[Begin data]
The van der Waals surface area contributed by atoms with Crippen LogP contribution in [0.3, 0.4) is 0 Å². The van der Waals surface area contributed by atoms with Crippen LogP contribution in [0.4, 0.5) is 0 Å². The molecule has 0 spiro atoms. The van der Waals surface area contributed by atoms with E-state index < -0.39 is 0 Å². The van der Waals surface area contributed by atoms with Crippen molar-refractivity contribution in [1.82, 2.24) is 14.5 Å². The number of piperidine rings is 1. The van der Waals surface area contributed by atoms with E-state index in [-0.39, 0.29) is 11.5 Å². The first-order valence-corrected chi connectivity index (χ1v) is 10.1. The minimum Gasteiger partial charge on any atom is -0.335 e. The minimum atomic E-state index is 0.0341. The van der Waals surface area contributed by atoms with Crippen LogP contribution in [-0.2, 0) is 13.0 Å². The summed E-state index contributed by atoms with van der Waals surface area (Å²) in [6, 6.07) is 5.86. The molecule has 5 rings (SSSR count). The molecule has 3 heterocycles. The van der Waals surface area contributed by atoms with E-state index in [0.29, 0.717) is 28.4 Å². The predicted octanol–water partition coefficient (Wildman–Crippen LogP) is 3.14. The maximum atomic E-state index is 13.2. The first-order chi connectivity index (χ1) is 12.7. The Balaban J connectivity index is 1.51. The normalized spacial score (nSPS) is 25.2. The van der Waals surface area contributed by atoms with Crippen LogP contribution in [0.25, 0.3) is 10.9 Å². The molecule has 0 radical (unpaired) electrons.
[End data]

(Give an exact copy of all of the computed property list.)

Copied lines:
The van der Waals surface area contributed by atoms with Crippen LogP contribution in [0.3, 0.4) is 0 Å². The van der Waals surface area contributed by atoms with Crippen LogP contribution in [0.4, 0.5) is 0 Å². The molecule has 0 spiro atoms. The van der Waals surface area contributed by atoms with E-state index < -0.39 is 0 Å². The van der Waals surface area contributed by atoms with Crippen molar-refractivity contribution in [1.82, 2.24) is 14.5 Å². The number of piperidine rings is 1. The van der Waals surface area contributed by atoms with E-state index in [-0.39, 0.29) is 11.5 Å². The first-order valence-corrected chi connectivity index (χ1v) is 10.1. The minimum Gasteiger partial charge on any atom is -0.335 e. The minimum atomic E-state index is 0.0341. The van der Waals surface area contributed by atoms with Crippen LogP contribution in [-0.2, 0) is 13.0 Å². The summed E-state index contributed by atoms with van der Waals surface area (Å²) in [6, 6.07) is 5.86. The molecule has 5 rings (SSSR count). The molecule has 3 heterocycles. The van der Waals surface area contributed by atoms with E-state index in [0.29, 0.717) is 28.4 Å². The predicted octanol–water partition coefficient (Wildman–Crippen LogP) is 3.14. The maximum atomic E-state index is 13.2. The first-order chi connectivity index (χ1) is 12.7. The Balaban J connectivity index is 1.51. The normalized spacial score (nSPS) is 25.2. The van der Waals surface area contributed by atoms with Crippen LogP contribution in [0.25, 0.3) is 10.9 Å². The molecule has 0 radical (unpaired) electrons.